President for European Geosciences Union
, Section of Geology (Department of Geosciences and Natural Resource Management) has been elected as the next President of European Geosciences Union (EGU), which is Europe's premier geoscientific organization with about 13,000 members from all over the world.
Hans Thybo will during the coming four years lead the development of largest geoscience organisation in Europe, European Geosciences Union (EGU), which was established in 2002 by the merge of the European Geophysical Society (EGS) and the European Union of Geosciences (EUG). The Union has 22 Scientific Divisions that cover all Earth, planetary and space sciences, and its annual General Assemblies gather around 13,000 participants. EGU also organizes a series of other meetings, and publishes 17 scientific journals. EGU is a globally leading organization in the development of Open Access Publishing. The union is active in geoscience outreach and provides courses for teachers each year in geoscience subjects.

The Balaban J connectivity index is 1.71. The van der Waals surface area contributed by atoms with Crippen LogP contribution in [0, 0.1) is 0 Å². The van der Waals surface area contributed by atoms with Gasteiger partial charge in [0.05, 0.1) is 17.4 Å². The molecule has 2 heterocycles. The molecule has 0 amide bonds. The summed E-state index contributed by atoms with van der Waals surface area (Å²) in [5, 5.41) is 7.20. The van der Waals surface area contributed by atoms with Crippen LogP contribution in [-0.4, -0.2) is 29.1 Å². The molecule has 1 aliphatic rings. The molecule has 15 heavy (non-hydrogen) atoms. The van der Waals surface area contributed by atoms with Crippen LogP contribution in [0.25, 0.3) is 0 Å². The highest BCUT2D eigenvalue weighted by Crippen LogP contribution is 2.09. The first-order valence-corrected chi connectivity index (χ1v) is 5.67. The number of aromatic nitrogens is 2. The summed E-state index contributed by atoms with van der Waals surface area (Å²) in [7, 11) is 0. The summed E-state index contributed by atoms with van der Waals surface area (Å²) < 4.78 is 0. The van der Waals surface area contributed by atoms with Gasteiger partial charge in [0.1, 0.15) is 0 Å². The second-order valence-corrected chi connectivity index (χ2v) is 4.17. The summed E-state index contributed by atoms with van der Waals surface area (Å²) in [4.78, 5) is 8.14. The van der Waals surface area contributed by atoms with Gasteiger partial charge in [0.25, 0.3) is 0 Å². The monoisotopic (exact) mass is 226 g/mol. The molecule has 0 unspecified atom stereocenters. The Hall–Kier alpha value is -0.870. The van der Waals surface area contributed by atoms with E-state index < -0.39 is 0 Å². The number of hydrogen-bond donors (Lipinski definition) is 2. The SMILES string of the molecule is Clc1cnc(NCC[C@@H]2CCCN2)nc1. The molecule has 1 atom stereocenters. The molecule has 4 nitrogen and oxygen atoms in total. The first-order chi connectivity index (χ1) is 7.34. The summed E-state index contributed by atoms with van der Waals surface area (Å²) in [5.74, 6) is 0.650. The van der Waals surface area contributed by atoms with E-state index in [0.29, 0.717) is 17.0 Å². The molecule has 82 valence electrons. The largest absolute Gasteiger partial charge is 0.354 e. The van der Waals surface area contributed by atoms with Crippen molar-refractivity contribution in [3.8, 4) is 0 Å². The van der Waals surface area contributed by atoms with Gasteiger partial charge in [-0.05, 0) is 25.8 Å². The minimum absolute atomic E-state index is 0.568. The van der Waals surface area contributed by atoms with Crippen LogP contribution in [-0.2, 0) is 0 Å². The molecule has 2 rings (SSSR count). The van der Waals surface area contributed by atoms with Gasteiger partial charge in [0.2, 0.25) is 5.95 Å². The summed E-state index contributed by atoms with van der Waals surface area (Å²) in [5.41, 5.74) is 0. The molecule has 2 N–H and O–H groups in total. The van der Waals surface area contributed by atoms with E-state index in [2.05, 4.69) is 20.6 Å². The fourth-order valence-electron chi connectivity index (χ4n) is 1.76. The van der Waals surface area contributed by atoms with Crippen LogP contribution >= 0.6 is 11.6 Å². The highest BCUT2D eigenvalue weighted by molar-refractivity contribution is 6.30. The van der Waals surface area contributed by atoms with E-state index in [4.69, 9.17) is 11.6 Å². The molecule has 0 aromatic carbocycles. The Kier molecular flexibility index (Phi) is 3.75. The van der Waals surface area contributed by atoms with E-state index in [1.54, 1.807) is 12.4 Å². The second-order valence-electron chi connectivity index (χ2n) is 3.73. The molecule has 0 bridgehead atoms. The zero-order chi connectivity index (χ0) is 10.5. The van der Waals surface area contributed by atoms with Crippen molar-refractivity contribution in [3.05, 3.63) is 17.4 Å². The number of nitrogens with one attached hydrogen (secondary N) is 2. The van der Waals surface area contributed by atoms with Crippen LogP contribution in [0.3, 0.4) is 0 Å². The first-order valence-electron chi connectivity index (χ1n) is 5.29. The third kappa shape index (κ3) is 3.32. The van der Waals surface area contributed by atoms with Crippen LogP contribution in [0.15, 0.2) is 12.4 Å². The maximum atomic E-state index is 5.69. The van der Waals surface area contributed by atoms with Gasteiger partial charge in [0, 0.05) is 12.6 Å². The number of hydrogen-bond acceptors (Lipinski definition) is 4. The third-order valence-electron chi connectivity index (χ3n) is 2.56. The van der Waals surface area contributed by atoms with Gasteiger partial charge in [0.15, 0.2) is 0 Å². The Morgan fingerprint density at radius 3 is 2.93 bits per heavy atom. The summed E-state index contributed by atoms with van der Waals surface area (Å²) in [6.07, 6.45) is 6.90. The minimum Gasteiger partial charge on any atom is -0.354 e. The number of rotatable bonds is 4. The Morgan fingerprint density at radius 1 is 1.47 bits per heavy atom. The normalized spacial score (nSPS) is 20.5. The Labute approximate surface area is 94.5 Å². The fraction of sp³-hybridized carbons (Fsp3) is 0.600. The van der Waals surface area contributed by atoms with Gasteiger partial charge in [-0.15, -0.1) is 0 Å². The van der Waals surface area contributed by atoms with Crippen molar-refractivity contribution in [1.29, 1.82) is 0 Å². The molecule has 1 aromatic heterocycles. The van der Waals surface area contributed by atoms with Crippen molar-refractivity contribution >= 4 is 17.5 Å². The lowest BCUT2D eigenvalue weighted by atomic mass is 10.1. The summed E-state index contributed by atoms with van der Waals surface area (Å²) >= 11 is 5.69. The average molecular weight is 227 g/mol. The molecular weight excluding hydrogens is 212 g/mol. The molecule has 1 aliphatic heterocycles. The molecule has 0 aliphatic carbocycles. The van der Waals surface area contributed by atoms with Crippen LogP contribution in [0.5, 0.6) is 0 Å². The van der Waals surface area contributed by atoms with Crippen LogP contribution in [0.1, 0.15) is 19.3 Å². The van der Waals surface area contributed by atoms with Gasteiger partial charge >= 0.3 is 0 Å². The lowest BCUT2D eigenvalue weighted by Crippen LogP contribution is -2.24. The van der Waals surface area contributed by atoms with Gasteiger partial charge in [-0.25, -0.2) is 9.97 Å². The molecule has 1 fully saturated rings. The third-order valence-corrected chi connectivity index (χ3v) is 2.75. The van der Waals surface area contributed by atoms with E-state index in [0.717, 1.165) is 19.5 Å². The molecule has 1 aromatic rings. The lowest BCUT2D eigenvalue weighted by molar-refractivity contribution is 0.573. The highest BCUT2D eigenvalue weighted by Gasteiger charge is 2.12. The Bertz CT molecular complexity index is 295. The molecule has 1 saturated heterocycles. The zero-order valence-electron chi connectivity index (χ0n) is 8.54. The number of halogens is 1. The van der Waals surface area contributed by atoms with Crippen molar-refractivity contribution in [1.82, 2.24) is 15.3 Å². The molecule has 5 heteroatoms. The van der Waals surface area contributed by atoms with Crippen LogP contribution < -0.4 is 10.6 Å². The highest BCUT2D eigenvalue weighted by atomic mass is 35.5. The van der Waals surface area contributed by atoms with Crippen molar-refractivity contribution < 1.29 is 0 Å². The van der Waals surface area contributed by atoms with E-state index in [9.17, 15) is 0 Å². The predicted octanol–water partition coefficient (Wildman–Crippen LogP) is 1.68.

Hans Thybo’s research addresses structure and processes in the interior of the Earth. He is internationally recognised for a model that proposes the presence of partially molten rocks below depths of 100 km in continents. Recently he has investigated processes that lead to the formation of rift zones, where the Earth’s crust is splitting, e.g. in East Africa and Siberia around Lake Baikal. During the latest years his research has been concentrated on the origin of the enigmatic mountains in Norway and eastern Greenland. Hans Thybo is editor in chief of the journal Tectonophysics. He is Danish delegate to International Council for Science (ICSU) and council member in International Lithosphere Programme (ILP). He has been member of FNU (DFF | Natural Sciences) and is member of a series of international committees, including assessment panels at National Science Foundation, USA (NSF) and International Continental Scientific Drilling Program (ICDP). Hans Thybo is a member of Royal Danish Academy of Sciences and Letters, currently vice-president, Danish Natural Sciences Academy, Royal Norwegian Academy of Sciences and Letters, Royal Astronomical Society, London, and the European academy "Academia Europaea".